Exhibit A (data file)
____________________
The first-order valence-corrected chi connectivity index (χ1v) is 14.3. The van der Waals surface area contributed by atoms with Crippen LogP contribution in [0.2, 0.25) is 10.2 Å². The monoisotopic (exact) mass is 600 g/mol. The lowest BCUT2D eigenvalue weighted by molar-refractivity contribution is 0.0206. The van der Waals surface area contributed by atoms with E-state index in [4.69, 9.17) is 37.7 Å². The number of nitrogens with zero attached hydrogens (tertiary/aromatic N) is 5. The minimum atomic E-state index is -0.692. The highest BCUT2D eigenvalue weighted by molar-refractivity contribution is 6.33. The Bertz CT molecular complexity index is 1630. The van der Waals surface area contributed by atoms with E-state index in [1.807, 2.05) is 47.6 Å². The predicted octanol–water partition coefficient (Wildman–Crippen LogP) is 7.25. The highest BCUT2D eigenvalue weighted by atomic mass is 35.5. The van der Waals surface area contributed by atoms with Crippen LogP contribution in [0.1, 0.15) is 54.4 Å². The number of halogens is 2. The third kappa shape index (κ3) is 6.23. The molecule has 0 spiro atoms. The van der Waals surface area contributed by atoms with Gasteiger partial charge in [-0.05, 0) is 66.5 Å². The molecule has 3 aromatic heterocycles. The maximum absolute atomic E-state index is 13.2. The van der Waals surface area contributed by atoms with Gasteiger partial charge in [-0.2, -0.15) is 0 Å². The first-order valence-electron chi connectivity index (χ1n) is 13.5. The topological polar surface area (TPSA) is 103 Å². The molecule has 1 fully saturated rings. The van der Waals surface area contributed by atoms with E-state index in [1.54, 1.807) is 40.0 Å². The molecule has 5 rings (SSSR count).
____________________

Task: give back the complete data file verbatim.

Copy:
The first-order valence-corrected chi connectivity index (χ1v) is 14.3. The van der Waals surface area contributed by atoms with Crippen LogP contribution in [0.2, 0.25) is 10.2 Å². The monoisotopic (exact) mass is 600 g/mol. The lowest BCUT2D eigenvalue weighted by molar-refractivity contribution is 0.0206. The van der Waals surface area contributed by atoms with E-state index in [4.69, 9.17) is 37.7 Å². The number of nitrogens with zero attached hydrogens (tertiary/aromatic N) is 5. The minimum atomic E-state index is -0.692. The highest BCUT2D eigenvalue weighted by molar-refractivity contribution is 6.33. The Bertz CT molecular complexity index is 1630. The van der Waals surface area contributed by atoms with E-state index in [1.807, 2.05) is 47.6 Å². The predicted octanol–water partition coefficient (Wildman–Crippen LogP) is 7.25. The highest BCUT2D eigenvalue weighted by atomic mass is 35.5. The van der Waals surface area contributed by atoms with Crippen LogP contribution in [0.1, 0.15) is 54.4 Å². The number of halogens is 2. The third kappa shape index (κ3) is 6.23. The molecule has 0 spiro atoms. The van der Waals surface area contributed by atoms with Gasteiger partial charge in [-0.05, 0) is 66.5 Å². The molecule has 3 aromatic heterocycles. The maximum absolute atomic E-state index is 13.2. The van der Waals surface area contributed by atoms with Gasteiger partial charge in [-0.2, -0.15) is 0 Å². The first-order valence-electron chi connectivity index (χ1n) is 13.5. The topological polar surface area (TPSA) is 103 Å². The molecule has 1 fully saturated rings. The van der Waals surface area contributed by atoms with E-state index in [1.54, 1.807) is 40.0 Å². The molecule has 5 rings (SSSR count).